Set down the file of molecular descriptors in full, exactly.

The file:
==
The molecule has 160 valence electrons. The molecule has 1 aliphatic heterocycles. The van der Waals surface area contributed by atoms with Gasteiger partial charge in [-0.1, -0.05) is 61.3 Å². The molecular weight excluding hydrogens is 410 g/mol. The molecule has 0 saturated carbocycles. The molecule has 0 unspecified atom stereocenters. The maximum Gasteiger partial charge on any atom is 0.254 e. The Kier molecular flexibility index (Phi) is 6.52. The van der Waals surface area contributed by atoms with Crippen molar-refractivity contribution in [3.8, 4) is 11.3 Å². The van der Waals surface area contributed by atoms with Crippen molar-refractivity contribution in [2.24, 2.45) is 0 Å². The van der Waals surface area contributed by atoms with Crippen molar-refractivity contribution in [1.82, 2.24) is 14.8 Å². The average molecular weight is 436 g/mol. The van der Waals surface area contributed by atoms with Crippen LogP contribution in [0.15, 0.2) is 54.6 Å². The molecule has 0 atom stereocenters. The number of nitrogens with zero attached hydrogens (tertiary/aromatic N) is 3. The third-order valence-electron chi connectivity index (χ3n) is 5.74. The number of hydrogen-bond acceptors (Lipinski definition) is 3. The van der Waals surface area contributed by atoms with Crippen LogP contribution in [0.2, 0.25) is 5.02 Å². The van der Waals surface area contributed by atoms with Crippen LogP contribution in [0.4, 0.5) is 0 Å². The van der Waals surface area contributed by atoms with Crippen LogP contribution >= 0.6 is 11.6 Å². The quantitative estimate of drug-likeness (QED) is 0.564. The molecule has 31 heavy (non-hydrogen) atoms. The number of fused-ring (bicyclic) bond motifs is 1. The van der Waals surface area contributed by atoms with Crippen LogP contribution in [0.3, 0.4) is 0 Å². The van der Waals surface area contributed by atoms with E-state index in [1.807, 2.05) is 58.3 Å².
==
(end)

The molecule has 160 valence electrons. The molecule has 1 aliphatic heterocycles. The van der Waals surface area contributed by atoms with Gasteiger partial charge in [-0.1, -0.05) is 61.3 Å². The molecular weight excluding hydrogens is 410 g/mol. The molecule has 0 saturated carbocycles. The molecule has 0 unspecified atom stereocenters. The maximum Gasteiger partial charge on any atom is 0.254 e. The Kier molecular flexibility index (Phi) is 6.52. The van der Waals surface area contributed by atoms with Crippen molar-refractivity contribution in [3.8, 4) is 11.3 Å². The van der Waals surface area contributed by atoms with Crippen molar-refractivity contribution in [2.24, 2.45) is 0 Å². The van der Waals surface area contributed by atoms with Crippen molar-refractivity contribution in [1.82, 2.24) is 14.8 Å². The average molecular weight is 436 g/mol. The van der Waals surface area contributed by atoms with Crippen LogP contribution in [0.15, 0.2) is 54.6 Å². The molecule has 0 atom stereocenters. The number of nitrogens with zero attached hydrogens (tertiary/aromatic N) is 3. The third-order valence-electron chi connectivity index (χ3n) is 5.74. The number of hydrogen-bond acceptors (Lipinski definition) is 3. The van der Waals surface area contributed by atoms with Crippen LogP contribution in [0.2, 0.25) is 5.02 Å². The van der Waals surface area contributed by atoms with Crippen LogP contribution in [0.4, 0.5) is 0 Å². The van der Waals surface area contributed by atoms with Crippen LogP contribution >= 0.6 is 11.6 Å². The quantitative estimate of drug-likeness (QED) is 0.564. The molecule has 31 heavy (non-hydrogen) atoms. The number of fused-ring (bicyclic) bond motifs is 1. The van der Waals surface area contributed by atoms with Crippen LogP contribution in [0.3, 0.4) is 0 Å². The van der Waals surface area contributed by atoms with E-state index in [1.807, 2.05) is 58.3 Å².